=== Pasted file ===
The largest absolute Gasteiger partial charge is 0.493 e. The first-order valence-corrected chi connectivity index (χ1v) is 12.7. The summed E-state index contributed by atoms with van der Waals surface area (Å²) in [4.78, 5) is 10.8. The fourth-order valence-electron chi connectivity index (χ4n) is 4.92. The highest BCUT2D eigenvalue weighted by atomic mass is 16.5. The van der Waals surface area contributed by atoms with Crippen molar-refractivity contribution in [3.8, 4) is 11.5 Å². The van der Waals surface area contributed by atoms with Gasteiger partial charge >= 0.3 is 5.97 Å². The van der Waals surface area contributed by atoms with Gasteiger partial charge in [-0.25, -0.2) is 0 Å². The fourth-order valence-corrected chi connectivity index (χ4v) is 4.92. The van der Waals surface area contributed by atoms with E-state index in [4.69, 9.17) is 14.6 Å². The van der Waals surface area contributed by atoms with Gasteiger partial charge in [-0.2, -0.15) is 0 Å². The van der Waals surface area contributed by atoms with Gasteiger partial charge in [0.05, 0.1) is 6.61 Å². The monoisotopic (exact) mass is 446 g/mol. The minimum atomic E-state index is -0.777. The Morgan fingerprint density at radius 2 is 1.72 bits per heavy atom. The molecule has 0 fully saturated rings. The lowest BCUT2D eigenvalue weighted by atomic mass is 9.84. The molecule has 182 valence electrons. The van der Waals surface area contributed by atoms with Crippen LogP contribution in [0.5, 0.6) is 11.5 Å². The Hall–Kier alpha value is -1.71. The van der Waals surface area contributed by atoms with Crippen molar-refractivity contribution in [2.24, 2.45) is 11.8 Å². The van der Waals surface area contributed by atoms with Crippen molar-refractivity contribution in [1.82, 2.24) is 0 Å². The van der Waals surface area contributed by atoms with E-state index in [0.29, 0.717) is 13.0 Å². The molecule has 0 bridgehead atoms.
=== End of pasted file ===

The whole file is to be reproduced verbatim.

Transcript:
The largest absolute Gasteiger partial charge is 0.493 e. The first-order valence-corrected chi connectivity index (χ1v) is 12.7. The summed E-state index contributed by atoms with van der Waals surface area (Å²) in [4.78, 5) is 10.8. The fourth-order valence-electron chi connectivity index (χ4n) is 4.92. The highest BCUT2D eigenvalue weighted by atomic mass is 16.5. The van der Waals surface area contributed by atoms with Crippen molar-refractivity contribution in [3.8, 4) is 11.5 Å². The van der Waals surface area contributed by atoms with Gasteiger partial charge >= 0.3 is 5.97 Å². The van der Waals surface area contributed by atoms with Gasteiger partial charge in [-0.25, -0.2) is 0 Å². The fourth-order valence-corrected chi connectivity index (χ4v) is 4.92. The van der Waals surface area contributed by atoms with E-state index in [4.69, 9.17) is 14.6 Å². The van der Waals surface area contributed by atoms with Gasteiger partial charge in [-0.2, -0.15) is 0 Å². The van der Waals surface area contributed by atoms with Gasteiger partial charge in [0.05, 0.1) is 6.61 Å². The monoisotopic (exact) mass is 446 g/mol. The minimum atomic E-state index is -0.777. The Morgan fingerprint density at radius 2 is 1.72 bits per heavy atom. The molecule has 0 fully saturated rings. The lowest BCUT2D eigenvalue weighted by atomic mass is 9.84. The molecule has 182 valence electrons. The van der Waals surface area contributed by atoms with Crippen LogP contribution in [0.5, 0.6) is 11.5 Å². The Hall–Kier alpha value is -1.71. The van der Waals surface area contributed by atoms with Crippen molar-refractivity contribution in [2.24, 2.45) is 11.8 Å². The van der Waals surface area contributed by atoms with Crippen molar-refractivity contribution in [1.82, 2.24) is 0 Å². The van der Waals surface area contributed by atoms with E-state index in [0.29, 0.717) is 13.0 Å². The molecule has 0 bridgehead atoms.